Winter months in remote communities, like Attawapiskat, are hard on people in terms of severe weather, but they are also a time of freedom. Temperatures of minus-40 and minus-50 Celsius are common in powerful blizzards that often hit the community. This can be a dreary time of year for many who become more or less shut in, but the majority of people welcome the freezing temperatures and snow. For most people up around the James Bay coast it is a time of excitement and enjoyment as the snow and ice bring with them freedom that cannot be experienced at any other time of the year.
Winter is a time when people can move away more easily from their communities. The snow becomes a road for many vehicles and the construction of the winter road provides temporary land vehicle access to other communities. Those with larger vehicles like trucks or cars are able to drive away to other communities on the winter road and people with snowmobiles have the opportunity to ride to their hearts’ delight on the frozen snow or at least as long as the gas holds out. This is also a time when families take the time to head out from their homes by snowmobile to experience the peace and serenity of the winter wonderland.
As a child I remember many winter excursions with my parents and my brothers and sisters. I can recall one such trip when it was decided that the whole family would venture out to where my father, Marius, had been cutting timber for firewood. This particular Sunday afternoon we hitched up our homemade sleds to three snowmobiles and headed out on the land. The entire family moved over the snow on snowmobiles or in sleds with lots of provisions for the day of camping.
It took about an hour to reach the spot where my dad had been cutting. The ride there was bumpy and cold, but it was a bright sun-filled day and we were all happy to be on the land. We rode along narrow, hard-packed snowmobile trails where it was difficult to stay on track whenever we met another snowmobile coming towards us. As a rule of the trail it was a courtesy to leave the track and let larger groups of snowmobilers go by. As we rode along I imagined days gone by when there was no such thing as a motor and my people were out here on snowshoes or with dog teams. I was quite comfortable with the fact that we were buzzing along with little effort. The ride got much more bumpy as we mewed inland and into the woods. At points when we followed the river or crossed over a frozen lake it was like being on a magic carpet.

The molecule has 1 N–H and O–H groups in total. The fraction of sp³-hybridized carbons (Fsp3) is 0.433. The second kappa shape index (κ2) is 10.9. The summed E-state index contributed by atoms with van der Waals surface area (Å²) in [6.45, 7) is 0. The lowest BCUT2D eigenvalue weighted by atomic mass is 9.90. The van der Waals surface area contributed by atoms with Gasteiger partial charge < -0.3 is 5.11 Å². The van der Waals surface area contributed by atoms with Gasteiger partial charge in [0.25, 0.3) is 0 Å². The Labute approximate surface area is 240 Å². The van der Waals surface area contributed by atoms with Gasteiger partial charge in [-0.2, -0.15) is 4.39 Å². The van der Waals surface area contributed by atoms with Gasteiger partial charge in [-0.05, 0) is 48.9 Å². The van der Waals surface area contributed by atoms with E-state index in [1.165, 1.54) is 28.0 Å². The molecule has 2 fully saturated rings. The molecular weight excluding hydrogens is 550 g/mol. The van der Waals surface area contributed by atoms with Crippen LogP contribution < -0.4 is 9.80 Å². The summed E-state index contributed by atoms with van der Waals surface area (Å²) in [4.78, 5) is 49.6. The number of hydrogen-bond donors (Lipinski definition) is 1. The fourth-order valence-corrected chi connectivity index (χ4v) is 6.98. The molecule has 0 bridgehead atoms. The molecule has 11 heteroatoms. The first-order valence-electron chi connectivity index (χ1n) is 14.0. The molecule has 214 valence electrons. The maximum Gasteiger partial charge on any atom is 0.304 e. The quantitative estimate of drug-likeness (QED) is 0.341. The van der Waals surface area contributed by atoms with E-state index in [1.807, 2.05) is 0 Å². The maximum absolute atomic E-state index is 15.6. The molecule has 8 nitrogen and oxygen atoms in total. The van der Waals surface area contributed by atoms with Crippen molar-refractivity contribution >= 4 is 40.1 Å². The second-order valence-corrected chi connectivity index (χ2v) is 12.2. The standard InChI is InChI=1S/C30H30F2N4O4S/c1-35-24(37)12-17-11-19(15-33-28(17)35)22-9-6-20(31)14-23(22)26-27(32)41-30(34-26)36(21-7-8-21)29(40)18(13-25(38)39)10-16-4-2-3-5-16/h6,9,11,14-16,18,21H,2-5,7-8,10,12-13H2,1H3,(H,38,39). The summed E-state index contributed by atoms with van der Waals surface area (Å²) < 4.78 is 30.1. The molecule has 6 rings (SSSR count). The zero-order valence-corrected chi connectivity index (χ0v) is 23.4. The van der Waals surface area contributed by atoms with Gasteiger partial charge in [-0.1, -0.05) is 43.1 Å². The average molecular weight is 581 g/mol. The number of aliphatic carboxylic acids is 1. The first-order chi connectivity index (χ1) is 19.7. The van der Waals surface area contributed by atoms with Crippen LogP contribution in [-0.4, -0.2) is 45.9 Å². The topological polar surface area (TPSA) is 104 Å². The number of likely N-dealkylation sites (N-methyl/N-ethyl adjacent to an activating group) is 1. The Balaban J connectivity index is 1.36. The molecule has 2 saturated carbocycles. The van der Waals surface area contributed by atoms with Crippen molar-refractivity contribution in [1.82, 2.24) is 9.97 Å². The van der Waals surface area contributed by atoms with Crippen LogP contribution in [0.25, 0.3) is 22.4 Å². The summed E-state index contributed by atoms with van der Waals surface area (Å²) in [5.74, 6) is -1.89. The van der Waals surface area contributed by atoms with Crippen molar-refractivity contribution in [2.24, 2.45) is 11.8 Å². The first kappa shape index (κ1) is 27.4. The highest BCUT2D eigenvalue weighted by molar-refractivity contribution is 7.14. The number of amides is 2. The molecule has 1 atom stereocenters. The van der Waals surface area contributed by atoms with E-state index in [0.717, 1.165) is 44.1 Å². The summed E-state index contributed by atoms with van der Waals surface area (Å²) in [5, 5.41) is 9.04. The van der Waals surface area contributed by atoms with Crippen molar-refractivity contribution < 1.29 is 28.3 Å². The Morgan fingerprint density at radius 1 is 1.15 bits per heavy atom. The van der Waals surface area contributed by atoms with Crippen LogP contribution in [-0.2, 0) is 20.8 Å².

As we got closer to dad’s cutting area the trail became much more rugged with more challenging twists and turns on the way to the towering pine forest. Once we arrived the cutting site all of us were in awe at the sight of these majestic pines that reached for the sky.
Now the work began for my mom and dad and my older brothers and sisters as we younger kids played along the snowmobile trail and frolicked in the deep powder snow. We gathered pine boughs that had been discarded as a result of the cutting for use as fuel for a giant fire. We also placed many boughs spread out around the fire like a huge soft bed. As dad tended the fire we gathered clean snow to melt for tea. Mom mixed bannock and we roasted it on a stick over the open fire. What a great scene. I remember all of us sitting satisfied on a soft cushion of pine boughs with the smell of pine in the air and the smoke of the fire, sipping our tea and eating our bannock.
We felt safe and at home under these forest giants. We were protected from the wind and our voices echoed all around us. These are the days that come to me when I think of Attawapiskat and my childhood. These were the days that had the most meaning to me, when we were removed from the chaos and stress of living in the community and out experiencing the serenity of being on the land.